[57 Mo. 536]

not considered if the claim was legal or equitabe, as there was no such defense. (Viburt vs. Trait, 3 Abbott, Pr., 119; 6 Abbott, Pr., 6; 4 Paige, 400.) The same doctrine prevailed in Missouri, till lately. (Oldham vs. Trimble, 15 Mo., 229; Black vs. Chase, 15 Mo., 347; Martin vs. Greene, 10 Mo., 652.) But there is in matters of fraud, a concurrent jurisdiction both in law and equity.

To resume then, our conclusions are these: That the plaintiff has been wronged, and must have some sort of redress from the court. Originally he might have demanded rescision or damages. He is not entitled to rescision now, he did not come soon enough, nor till the condition of the property had changed, and the property had been disposed of. It is, therefore, compensation or nothing. The law allows plaintiff to affirm the contract and recover damages. There is nothing in the form of plaintiff's action to prevent his recovery. The plaintiff not being obliged to rescind the outstanding sale or bill of sale unannulled, is no defense, the plaintiff's petition is not a bill in equity; but if it were, the defense remedy at law cannot be set up now, because (1) it is abolished, (2) it is not pleaded.

Cline, Jamison & Day, and John M. Krum, for Respondent.

I. The bill of sale is plain and simple, couched in comprehensive language, and as a legal instrument remains a complete barrier, both at law and in equity, to any action that may be instituted by the appellant against the respondent, unless it first be set aside in a direct proceeding by a court of competent jurisdiction.

It can neither be surcharged nor falsified; if it be voidable on the ground of fraud, it must be avoided in toto. It cannot be affirmed in part and avoided in part. It was a lumping bargain and not a sale of Mr. Pomeroy's interest in any particular chattel or land, or of his interest in any particular sum or balance.

[57 Mo. 537]

The instrument must speak for itself. It applies the consideration to the entire interest sold, and does not pretend to distribute or...

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50 practice notes
  • Denny v. Guyton, No. 32372.
    • United States
    • United States State Supreme Court of Missouri
    • December 31, 1932
    ...loss should be visited upon his cestui que trust. Wootton Land & Fuel Co. v. Ownbey, 265 Fed. 100; 33 C.J. 870, sec. 95; Pomeroy v. Benton, 57 Mo. 531; Pomeroy v. Benton, 77 Mo. 64; Pomeroy's Equity Jurisprudence (4 Ed.) p. 2471; Leary v. Kelley, 120 Atl. 817; Navarro v. Lamana, 179 S.W. 92......
  • May Department Stores Co. v. Union E.L. & P. Co., No. 34288.
    • United States
    • United States State Supreme Court of Missouri
    • June 30, 1937
    ...U.S. 134, 39 Sup. Ct. 237. (10) The Statute of Limitations does not apply because of defendant's fraudulent concealment. Pomeroy v. Benton, 57 Mo. 531; Laird v. Keithley, 201 S.W. 1138; Monmouth College v. Dockery, 241 Mo. 522; Thaler v. Niedermeyer, 185 Mo. App. 250; Cottrell v. Krum, 10 M......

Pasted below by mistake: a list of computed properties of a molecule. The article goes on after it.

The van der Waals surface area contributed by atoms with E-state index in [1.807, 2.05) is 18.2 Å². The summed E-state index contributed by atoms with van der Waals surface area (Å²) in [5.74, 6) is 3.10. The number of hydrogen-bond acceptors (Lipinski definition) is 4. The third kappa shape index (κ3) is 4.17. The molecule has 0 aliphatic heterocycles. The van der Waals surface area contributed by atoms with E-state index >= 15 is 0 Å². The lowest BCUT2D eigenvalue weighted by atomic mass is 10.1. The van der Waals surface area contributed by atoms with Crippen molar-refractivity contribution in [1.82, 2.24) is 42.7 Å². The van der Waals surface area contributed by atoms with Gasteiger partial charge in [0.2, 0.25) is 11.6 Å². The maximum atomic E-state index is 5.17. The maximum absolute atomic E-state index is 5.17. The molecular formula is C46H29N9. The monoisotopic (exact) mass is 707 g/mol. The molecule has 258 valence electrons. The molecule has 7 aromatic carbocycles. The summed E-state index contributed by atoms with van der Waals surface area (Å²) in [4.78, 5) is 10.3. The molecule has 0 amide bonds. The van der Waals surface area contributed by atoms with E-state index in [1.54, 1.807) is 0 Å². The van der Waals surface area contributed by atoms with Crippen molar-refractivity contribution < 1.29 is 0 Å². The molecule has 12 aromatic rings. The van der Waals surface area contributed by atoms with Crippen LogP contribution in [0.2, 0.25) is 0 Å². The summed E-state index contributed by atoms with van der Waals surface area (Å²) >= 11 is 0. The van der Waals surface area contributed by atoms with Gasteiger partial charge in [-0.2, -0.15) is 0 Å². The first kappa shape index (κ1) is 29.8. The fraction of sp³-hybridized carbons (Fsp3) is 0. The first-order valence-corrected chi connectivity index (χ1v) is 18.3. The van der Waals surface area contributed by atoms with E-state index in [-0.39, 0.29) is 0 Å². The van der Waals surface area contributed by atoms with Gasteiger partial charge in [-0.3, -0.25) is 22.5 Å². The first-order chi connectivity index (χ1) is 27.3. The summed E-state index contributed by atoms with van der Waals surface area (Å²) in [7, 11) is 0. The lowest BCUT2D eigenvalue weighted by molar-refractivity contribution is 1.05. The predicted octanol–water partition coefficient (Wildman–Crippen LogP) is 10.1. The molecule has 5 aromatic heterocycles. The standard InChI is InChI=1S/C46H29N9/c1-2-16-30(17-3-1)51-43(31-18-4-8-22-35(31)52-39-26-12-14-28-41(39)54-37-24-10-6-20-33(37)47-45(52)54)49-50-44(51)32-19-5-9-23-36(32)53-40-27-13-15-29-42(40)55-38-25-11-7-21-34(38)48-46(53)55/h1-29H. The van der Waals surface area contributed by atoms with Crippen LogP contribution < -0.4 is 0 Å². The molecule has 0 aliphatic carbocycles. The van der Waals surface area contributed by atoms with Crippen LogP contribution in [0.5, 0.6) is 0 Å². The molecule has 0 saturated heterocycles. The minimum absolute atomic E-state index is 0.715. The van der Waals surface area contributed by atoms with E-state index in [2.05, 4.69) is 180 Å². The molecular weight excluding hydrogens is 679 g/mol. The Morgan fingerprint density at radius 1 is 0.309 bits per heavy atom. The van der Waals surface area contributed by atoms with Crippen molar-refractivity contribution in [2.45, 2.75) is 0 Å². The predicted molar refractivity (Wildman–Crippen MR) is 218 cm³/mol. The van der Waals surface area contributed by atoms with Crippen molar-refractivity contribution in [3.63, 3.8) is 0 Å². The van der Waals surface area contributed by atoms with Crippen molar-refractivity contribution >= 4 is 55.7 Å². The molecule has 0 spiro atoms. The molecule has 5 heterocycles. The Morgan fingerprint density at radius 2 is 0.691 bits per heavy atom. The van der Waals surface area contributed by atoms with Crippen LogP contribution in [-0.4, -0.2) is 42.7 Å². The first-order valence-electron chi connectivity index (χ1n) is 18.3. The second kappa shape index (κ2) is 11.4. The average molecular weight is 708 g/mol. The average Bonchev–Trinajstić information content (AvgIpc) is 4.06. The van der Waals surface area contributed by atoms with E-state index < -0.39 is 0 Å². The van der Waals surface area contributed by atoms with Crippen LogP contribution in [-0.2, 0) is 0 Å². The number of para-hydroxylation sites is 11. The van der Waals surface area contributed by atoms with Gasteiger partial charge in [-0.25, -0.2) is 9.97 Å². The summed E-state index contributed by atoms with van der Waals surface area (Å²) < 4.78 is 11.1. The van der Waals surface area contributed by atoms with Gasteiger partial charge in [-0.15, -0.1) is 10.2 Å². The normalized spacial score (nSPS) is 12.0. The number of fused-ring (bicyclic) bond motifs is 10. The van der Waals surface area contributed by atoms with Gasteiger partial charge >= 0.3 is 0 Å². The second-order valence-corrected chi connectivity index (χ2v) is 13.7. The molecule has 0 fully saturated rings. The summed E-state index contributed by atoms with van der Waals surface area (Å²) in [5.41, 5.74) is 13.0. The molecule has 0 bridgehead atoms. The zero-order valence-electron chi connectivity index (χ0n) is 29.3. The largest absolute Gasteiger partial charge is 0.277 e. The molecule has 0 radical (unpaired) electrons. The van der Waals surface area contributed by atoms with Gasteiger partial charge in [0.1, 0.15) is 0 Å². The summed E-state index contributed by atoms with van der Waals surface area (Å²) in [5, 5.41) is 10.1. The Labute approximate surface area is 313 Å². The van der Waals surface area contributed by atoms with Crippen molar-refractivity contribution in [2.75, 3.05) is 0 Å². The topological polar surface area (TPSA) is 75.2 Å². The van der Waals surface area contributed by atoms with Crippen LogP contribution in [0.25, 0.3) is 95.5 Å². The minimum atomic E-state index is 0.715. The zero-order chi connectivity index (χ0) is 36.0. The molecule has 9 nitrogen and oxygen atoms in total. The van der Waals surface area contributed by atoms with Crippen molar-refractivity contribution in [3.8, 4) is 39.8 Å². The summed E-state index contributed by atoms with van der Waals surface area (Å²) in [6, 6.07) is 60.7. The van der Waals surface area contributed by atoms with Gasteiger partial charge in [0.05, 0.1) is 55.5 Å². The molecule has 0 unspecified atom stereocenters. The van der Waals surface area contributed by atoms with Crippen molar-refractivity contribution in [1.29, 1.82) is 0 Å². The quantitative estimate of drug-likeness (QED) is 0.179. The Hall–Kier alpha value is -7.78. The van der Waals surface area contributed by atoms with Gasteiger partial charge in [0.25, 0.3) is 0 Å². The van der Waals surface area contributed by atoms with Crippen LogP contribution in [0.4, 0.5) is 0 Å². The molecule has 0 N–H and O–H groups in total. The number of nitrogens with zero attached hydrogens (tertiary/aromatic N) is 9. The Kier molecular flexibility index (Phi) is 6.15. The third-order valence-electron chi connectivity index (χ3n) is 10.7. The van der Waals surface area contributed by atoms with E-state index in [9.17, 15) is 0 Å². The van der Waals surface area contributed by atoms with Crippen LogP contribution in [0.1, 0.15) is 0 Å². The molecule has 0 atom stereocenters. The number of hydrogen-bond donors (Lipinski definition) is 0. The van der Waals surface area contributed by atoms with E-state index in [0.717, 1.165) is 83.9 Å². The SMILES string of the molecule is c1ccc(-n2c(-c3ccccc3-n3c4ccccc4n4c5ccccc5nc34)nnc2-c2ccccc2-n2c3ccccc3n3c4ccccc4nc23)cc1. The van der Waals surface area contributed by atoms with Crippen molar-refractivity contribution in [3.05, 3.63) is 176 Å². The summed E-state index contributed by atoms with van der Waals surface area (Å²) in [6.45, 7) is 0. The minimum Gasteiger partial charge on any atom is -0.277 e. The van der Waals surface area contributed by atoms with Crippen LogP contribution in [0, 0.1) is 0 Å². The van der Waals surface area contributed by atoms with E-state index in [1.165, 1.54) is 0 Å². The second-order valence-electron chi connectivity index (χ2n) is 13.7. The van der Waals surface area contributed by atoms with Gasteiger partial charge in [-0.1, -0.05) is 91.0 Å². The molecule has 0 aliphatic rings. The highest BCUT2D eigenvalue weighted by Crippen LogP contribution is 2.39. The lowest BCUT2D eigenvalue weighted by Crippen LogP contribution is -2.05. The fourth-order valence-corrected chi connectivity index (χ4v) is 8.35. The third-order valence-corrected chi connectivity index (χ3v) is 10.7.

• Pryor v. Kopp, No. 34373.
    • United States
    • United States State Supreme Court of Missouri
    • August 17, 1938
    ...inter se, applies the doctrines and principles of equity applicable to the relationship of trustee and cestui que trust. Pomeroy v. Benton, 57 Mo. 531; Filbrun v. Ivers, 92 Mo. 388; 2 Story's Equity Jurisprudence (14 Ed.), secs. 898, 900, 901, 909, 911; Mechem's Elements of the Law of Partn......
  • Robert v. Davis, No. 25341.
    • United States
    • Court of Appeal of Missouri (US)
    • September 11, 1940
    ...v. Knox, 5 Mo. 112; Scott v. Caruth, 50 Mo. 120; Bond v. Bemis, 55 Mo. 524; Glaus v. Gosche, 118 S.W. (2d) 42. (2) Pomeroy v. Benton, 57 Mo. 531; Filbrun v. Ivers, 92 Mo. 388; Scott v. Thompson, 222 S.W. 115; Hedges v. Wear, 28 Mo. App. 575; 20 Ruling Case Law, pp. 802, 1013; 47 C.J., p. 77......
  • Request a trial to view additional results
50 cases
  • Denny v. Guyton, No. 32372.
    • United States
    • United States State Supreme Court of Missouri
    • December 31, 1932
    ...loss should be visited upon his cestui que trust. Wootton Land & Fuel Co. v. Ownbey, 265 Fed. 100; 33 C.J. 870, sec. 95; Pomeroy v. Benton, 57 Mo. 531; Pomeroy v. Benton, 77 Mo. 64; Pomeroy's Equity Jurisprudence (4 Ed.) p. 2471; Leary v. Kelley, 120 Atl. 817; Navarro v. Lamana, 179 S.W. 92......
  • May Department Stores Co. v. Union E.L. & P. Co., No. 34288.
    • United States
    • United States State Supreme Court of Missouri
    • June 30, 1937
    ...U.S. 134, 39 Sup. Ct. 237. (10) The Statute of Limitations does not apply because of defendant's fraudulent concealment. Pomeroy v. Benton, 57 Mo. 531; Laird v. Keithley, 201 S.W. 1138; Monmouth College v. Dockery, 241 Mo. 522; Thaler v. Niedermeyer, 185 Mo. App. 250; Cottrell v. Krum, 10 M......
  • Pryor v. Kopp, No. 34373.
    • United States
    • United States State Supreme Court of Missouri
    • August 17, 1938
    ...inter se, applies the doctrines and principles of equity applicable to the relationship of trustee and cestui que trust. Pomeroy v. Benton, 57 Mo. 531; Filbrun v. Ivers, 92 Mo. 388; 2 Story's Equity Jurisprudence (14 Ed.), secs. 898, 900, 901, 909, 911; Mechem's Elements of the Law of Partn......
  • Robert v. Davis, No. 25341.
    • United States
    • Court of Appeal of Missouri (US)
    • September 11, 1940
    ...v. Knox, 5 Mo. 112; Scott v. Caruth, 50 Mo. 120; Bond v. Bemis, 55 Mo. 524; Glaus v. Gosche, 118 S.W. (2d) 42. (2) Pomeroy v. Benton, 57 Mo. 531; Filbrun v. Ivers, 92 Mo. 388; Scott v. Thompson, 222 S.W. 115; Hedges v. Wear, 28 Mo. App. 575; 20 Ruling Case Law, pp. 802, 1013; 47 C.J., p. 77......
  • Request a trial to view additional results